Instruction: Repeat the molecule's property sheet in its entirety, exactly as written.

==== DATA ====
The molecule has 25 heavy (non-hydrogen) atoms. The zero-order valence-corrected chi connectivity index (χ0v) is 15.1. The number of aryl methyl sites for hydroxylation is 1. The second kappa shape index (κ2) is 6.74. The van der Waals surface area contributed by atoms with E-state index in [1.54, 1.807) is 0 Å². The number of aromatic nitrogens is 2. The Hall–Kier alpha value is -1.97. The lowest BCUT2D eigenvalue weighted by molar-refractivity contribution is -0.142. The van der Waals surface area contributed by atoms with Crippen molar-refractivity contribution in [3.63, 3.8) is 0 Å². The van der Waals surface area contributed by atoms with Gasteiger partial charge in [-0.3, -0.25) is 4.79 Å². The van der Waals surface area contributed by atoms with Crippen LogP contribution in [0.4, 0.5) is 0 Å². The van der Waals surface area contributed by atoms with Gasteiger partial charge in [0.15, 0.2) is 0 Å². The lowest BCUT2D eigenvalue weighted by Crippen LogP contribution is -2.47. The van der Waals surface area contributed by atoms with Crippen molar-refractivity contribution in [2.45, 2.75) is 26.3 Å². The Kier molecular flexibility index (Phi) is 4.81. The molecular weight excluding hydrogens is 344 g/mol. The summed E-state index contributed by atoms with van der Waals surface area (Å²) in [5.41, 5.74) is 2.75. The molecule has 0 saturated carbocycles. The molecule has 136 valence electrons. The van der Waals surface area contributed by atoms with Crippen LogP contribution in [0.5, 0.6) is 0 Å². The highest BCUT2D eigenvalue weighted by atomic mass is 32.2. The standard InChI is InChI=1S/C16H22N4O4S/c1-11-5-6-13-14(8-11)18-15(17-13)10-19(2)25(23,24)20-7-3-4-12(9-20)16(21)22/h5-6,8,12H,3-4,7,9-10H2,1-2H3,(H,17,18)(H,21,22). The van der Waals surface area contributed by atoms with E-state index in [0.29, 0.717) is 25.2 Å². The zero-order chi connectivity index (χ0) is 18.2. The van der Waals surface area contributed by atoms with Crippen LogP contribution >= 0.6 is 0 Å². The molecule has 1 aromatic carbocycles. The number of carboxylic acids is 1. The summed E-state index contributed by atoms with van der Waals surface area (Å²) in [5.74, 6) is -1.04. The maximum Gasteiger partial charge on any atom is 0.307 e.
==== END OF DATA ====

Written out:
The molecule has 25 heavy (non-hydrogen) atoms. The zero-order valence-corrected chi connectivity index (χ0v) is 15.1. The number of aryl methyl sites for hydroxylation is 1. The second kappa shape index (κ2) is 6.74. The van der Waals surface area contributed by atoms with E-state index in [1.54, 1.807) is 0 Å². The number of aromatic nitrogens is 2. The Hall–Kier alpha value is -1.97. The lowest BCUT2D eigenvalue weighted by molar-refractivity contribution is -0.142. The van der Waals surface area contributed by atoms with Crippen molar-refractivity contribution in [3.63, 3.8) is 0 Å². The van der Waals surface area contributed by atoms with Gasteiger partial charge in [-0.3, -0.25) is 4.79 Å². The van der Waals surface area contributed by atoms with Crippen LogP contribution in [0.4, 0.5) is 0 Å². The van der Waals surface area contributed by atoms with Gasteiger partial charge in [0.15, 0.2) is 0 Å². The lowest BCUT2D eigenvalue weighted by Crippen LogP contribution is -2.47. The van der Waals surface area contributed by atoms with Crippen molar-refractivity contribution in [2.45, 2.75) is 26.3 Å². The Kier molecular flexibility index (Phi) is 4.81. The molecular weight excluding hydrogens is 344 g/mol. The summed E-state index contributed by atoms with van der Waals surface area (Å²) in [5.41, 5.74) is 2.75. The molecule has 0 saturated carbocycles. The molecule has 136 valence electrons. The van der Waals surface area contributed by atoms with Crippen LogP contribution in [0.5, 0.6) is 0 Å². The highest BCUT2D eigenvalue weighted by atomic mass is 32.2. The standard InChI is InChI=1S/C16H22N4O4S/c1-11-5-6-13-14(8-11)18-15(17-13)10-19(2)25(23,24)20-7-3-4-12(9-20)16(21)22/h5-6,8,12H,3-4,7,9-10H2,1-2H3,(H,17,18)(H,21,22). The van der Waals surface area contributed by atoms with E-state index in [0.29, 0.717) is 25.2 Å². The zero-order chi connectivity index (χ0) is 18.2. The van der Waals surface area contributed by atoms with Crippen LogP contribution >= 0.6 is 0 Å². The molecule has 1 aromatic carbocycles. The number of carboxylic acids is 1. The summed E-state index contributed by atoms with van der Waals surface area (Å²) in [5.74, 6) is -1.04. The maximum Gasteiger partial charge on any atom is 0.307 e.